Tegumi: The Traditional Wrestling Art from Okinawa

Tegumi: The Traditional Wrestling Art from Okinawa

Guest post by Brandon Hetzler  who is a Gracie Jiu-Jitsu black bet under Rickson & Kron Gracie, and creator of Jugoshin Ryu JuJutsu.

It is believed by many masters that tegumi was probably the original form of fighting in Okinawa. Tegumi along with the striking and kicking techniques imported from China, were forerunners of the art that eventually became known as karate.

“Tegumi was a rough and tumble bout where the winner was decided by submission, through joint locks, strangles or pinning.”

To adequately defend yourself in a real fight you will need a knowledge of all the various ranges of combat. In a single discipline sporting contest there is no need for skills at every range. For example, a boxer does not need to know how to kick in order to win his bouts, nor will a judoka need a knowledge of punching. However, in a real fight the opponent will not “play by the rules” and if you should find yourself in an uncomfortable position there will be no referee to interject and to restart the bout at a range where the combatants know what they are doing! As Geoff Thompson once said, “You can be a 10th Dan on your feet, and a white-belt on your back.”

Two Okinawans practising Tegumi

Shigeru Egami Sensei, in his book “The Heart of Karate-do” wrote, “There are also throwing techniques in karate… Throwing techniques were practised in my day, and I recommend that you reconsider them.”

Gichin Funakoshi Sensei also makes reference to grappling techniques in “Karate-Do Kyohan”. Funakoshi wrote, “…in Karate, hitting, thrusting, and kicking are not the only methods, throwing techniques and pressure against joints are included.”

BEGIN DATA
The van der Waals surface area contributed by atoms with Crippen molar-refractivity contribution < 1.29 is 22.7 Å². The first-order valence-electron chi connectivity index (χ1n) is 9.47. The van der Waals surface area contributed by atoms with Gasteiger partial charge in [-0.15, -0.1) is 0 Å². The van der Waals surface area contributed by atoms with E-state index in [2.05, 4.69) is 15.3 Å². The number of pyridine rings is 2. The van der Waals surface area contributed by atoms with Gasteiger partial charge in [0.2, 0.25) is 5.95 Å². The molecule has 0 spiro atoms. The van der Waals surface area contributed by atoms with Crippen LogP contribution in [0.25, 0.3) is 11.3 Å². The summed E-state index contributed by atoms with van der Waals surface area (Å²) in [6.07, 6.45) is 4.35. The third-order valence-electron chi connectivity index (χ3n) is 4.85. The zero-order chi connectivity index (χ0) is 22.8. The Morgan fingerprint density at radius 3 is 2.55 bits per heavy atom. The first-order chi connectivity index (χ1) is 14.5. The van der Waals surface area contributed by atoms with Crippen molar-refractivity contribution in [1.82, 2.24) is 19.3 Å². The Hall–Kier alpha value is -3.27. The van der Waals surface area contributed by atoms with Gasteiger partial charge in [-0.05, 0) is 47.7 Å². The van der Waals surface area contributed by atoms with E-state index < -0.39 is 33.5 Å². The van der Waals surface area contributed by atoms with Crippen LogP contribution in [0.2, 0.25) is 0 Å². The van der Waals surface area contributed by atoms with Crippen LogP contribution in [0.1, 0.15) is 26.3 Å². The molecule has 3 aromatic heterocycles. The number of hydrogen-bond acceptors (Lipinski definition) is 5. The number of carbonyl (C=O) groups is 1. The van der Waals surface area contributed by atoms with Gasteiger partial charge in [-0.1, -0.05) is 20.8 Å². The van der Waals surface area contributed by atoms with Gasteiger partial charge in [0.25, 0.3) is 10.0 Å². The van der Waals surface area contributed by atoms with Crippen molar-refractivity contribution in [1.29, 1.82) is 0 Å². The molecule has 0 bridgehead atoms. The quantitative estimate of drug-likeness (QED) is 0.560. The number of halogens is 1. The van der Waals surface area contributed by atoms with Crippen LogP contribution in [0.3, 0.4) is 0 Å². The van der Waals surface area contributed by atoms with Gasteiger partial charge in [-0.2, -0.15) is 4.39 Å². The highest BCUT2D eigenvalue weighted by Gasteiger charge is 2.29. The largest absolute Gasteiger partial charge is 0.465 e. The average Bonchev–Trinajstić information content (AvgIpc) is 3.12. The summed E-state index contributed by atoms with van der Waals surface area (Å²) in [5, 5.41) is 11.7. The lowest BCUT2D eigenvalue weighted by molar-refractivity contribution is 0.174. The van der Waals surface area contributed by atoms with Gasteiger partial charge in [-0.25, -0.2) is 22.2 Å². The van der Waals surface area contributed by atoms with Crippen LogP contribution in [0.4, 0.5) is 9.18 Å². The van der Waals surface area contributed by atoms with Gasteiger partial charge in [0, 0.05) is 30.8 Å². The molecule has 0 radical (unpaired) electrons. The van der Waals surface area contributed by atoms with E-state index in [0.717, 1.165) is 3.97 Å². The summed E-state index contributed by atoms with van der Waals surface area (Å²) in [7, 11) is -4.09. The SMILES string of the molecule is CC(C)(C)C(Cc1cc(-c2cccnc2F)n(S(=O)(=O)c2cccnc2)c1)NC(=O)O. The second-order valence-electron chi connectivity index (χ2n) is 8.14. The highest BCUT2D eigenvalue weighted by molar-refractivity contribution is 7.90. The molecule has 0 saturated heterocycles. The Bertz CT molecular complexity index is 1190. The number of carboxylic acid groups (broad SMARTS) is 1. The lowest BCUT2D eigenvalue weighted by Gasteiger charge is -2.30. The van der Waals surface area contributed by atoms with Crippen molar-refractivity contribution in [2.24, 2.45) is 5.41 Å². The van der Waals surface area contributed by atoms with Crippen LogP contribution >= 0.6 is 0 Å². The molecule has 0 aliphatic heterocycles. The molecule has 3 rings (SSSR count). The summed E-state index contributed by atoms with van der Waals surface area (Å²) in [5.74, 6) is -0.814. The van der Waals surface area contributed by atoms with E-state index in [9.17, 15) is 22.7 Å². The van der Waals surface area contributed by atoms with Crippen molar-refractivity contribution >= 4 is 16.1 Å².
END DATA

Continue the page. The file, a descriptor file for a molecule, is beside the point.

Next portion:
What happened to Tegumi in Karate?

Before 1900, karate placed just as much emphasis on the Tegumi elements of the art as it did upon the striking. Karate training would include throws, joint-locks, chokes, strangles, grips, counters etc.

At around 1905, when karate underwent many changes so it would be suitable for the physical education for Okinawa’s school children. The dangerous techniques (tegumi) were removed and many aspects of Tegumi were abandoned. It is mainly because of this “watering down” of karate that grappling is no longer a common sight in most karate dojos today. However, if you want to practice karate as a complete system of fighting, you must include Tegumi in your practice.

To be an effective fighter it is imperative that you have a knowledge of all ranges of fighting like the masters before us. Hence, it is vital that Tegumi forms part of your practice, just as it did for the masters of the past who formulated karate.

My recommendation would be to train some form of grappling art such as Gracie Jiujitsu, Sambo, Catch Wrestling or Judo to add to your Karate. Instead of trying to piece together what once was, why not seek out a legit grappling art and bring Karate back to its original intention. I know many high level Karate masters of today who have done just that. Patrick Mccarthy Sensei, Paul Enfield Sensei and Ron Van Clief just to name a few, have all trained in Brazilian jiu-jitsu to better their Karate and to help bring it back to its original form.

Grappling is very in depth and I truly believe that you can’t just try and piece it together. I have had many high level Karate Sensei visit my Dojo. They will train, get submitted and then tell me that they have that technique in their kata. Having it in your kata and being able to actually do it “live” are two completely different things. Imagine the doors that would open in your kata if you learned a legit grappling art?
Grappling made me understand Karate better than I ever did just like striking would help a grappler.

I guess the point of this extremely long post is make sure that you are a well rounded martial artist that can fight at any range.